Student: Just, for example, with the snake – the serpent. Within the framework of the narrative itself, you stated that the existence of the man and woman was literal and their marriage was literal, but those passages are not so far removed from the snake showing up within the same narrative context. The snake has all the same literal manifestations as the man and the woman in the way that I see it.

Dr. Craig: Let’s think again about why I said I think we are committed to a historical Adam and Eve. It was on the basis of the genealogies. The function of the genealogies is to show some sort of historical interest. That is significant because it would be very easy to interpret Adam as every man. The word adam in Hebrew just means “man,” and so it would be very natural to read these as just myths about Man with a capital-M. But I think the genealogies prevent that and compel us to say, no, these are real historical figures. But then I've left a lot of wiggle room beyond that, I think you'd have to agree.

Student: One of your points was that women are of equal value (I think that’s what you said) to men. It seems like in Genesis 1-11 almost all the action is taken by men, and so I'm wondering what points support your view there.

Dr. Craig: All right! You have pulled a thread that can be very controversial! The reason I say they're created of equal value is because they are both created in the image of God. It says, “In the image of God he created them; male and female he created them.” So both the man and the woman are in God's image and therefore of equal value. I’ve already said that they are given to one another as man and wife, not just as man and woman. She's called his wife. But then it seems to me also clear, again unacceptable as this may be in contemporary Western culture, that the wife is created to be a helper for her husband. It would have been inconceivable in patriarchal Jewish society to imagine a myth in which it is the woman who is created first by God in the Garden, and God says, It's not good for her to be alone. I'm going to create a helper to be with her, and so he creates the man to help her. That would have just stood things on its head in a patriarchal society. So I think that, like it or not, the way the fundamental truth that is taught here is that even though they are equal the woman is created to be his wife and helper to assist him in the work that he has been called by God to do. Some contemporary commentators have tried to avoid this implication by pointing out that the word “help” or “helper” can be used of someone who is superior. For example, God is the helper of Israel and yet God is obviously not submissive to Israel. This seems to me to be a fundamental hermeneutical mistake. You cannot determine the meaning of a word in a context by isolated word studies about how it's used elsewhere. Just as in English, of course the word “helper” can refer to a superior party. You can say the United States helped Great Britain when it was under attack in World War 2 and helped to free the world. But that doesn't mean that when it says that Eve is created to be Adam’s helper in the Garden that she is superior or isn't meant to be his subordinate and assistant. So you cannot determine the meaning of words by isolated word studies. Context, context, context is all-important, and I think in the context here it's pretty clear that Eve is created to be subordinate to Adam as his helper. Notice that this is a pre-Fall condition. The wife's subordination to her husband is not the consequence of the Fall and of sin. This is part of the divine design prior to the Fall. So even though husband and wife are of equal value before God and being joint heirs of the grace of life, nevertheless in the economy of God it seems to me the wife is submissive to her husband. And that would be very similar to the way in which Jesus Christ, though fully divine and a member of the Trinity, is submissive to the Father in his mission and role here on Earth.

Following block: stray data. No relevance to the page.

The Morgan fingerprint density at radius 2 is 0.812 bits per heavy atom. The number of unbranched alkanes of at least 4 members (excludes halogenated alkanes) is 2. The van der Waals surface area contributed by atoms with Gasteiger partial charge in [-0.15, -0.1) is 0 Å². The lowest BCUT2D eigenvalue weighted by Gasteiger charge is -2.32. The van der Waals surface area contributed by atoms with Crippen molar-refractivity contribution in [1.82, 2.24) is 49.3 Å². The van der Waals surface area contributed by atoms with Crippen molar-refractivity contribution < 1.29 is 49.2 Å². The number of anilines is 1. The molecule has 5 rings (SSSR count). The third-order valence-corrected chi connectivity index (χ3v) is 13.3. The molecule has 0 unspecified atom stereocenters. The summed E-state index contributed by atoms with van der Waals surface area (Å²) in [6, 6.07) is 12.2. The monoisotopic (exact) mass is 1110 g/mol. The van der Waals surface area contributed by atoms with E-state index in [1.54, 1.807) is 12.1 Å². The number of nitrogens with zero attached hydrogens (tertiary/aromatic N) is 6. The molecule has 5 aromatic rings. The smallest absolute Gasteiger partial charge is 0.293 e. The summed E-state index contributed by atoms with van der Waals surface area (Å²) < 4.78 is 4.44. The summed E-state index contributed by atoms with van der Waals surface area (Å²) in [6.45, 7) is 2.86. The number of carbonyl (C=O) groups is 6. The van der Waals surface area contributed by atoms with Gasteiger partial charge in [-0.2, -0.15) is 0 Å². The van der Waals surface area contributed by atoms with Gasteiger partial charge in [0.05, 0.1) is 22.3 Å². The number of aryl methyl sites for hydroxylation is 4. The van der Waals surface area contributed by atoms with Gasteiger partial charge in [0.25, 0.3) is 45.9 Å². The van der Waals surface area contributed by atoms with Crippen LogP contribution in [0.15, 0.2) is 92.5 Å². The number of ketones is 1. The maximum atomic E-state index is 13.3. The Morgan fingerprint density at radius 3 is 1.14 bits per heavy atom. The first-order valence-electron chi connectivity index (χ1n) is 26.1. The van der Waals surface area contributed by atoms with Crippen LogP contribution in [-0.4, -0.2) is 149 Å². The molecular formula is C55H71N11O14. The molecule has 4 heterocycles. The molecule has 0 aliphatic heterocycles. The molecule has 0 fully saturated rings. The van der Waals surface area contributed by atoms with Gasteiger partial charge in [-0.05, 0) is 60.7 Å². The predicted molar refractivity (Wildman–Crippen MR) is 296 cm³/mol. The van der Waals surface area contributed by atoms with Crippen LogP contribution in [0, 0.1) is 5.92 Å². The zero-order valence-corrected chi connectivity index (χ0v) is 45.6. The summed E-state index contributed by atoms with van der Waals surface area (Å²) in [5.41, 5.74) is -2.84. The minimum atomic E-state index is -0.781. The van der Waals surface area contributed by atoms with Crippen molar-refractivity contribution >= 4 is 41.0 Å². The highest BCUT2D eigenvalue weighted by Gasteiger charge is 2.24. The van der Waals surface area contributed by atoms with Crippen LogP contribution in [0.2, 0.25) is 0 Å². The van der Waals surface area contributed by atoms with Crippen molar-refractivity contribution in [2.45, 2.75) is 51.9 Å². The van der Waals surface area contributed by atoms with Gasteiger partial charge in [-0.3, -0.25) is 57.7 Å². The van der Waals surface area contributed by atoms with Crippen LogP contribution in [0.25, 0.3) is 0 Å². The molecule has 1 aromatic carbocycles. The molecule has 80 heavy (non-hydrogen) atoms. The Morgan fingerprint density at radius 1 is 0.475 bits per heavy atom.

Student: Are you leaving open the possibility that Adam and Eve were two individuals of a population that their children just happen to be the only survivors?

Dr. Craig: No, I'm not leaving that open. I know that this is a very popular view. We've talked about it earlier in this class. All of the lessons are transcribed and posted on our website so that you can consult those, but I gave a three-point critique, as I recall, of the view that Adam and Eve were not the original human pair from whom all other human beings on this planet are descended. I think that the attempt to interpret the story in such a way as to be compatible with a human origin from a wider population of hominids that numbered, say, eight to ten thousand is not compatible with the story.


All right. Now, if what I've said is correct, then I think that we should not be turning to the Bible for scientific details concerning the creation of life and biodiversity including the origin of man. Rather, we are free to follow the scientific evidence where it leads.[1]


[1]           [1]Total Running Time: 37:05 (Copyright © 2019 William Lane Craig)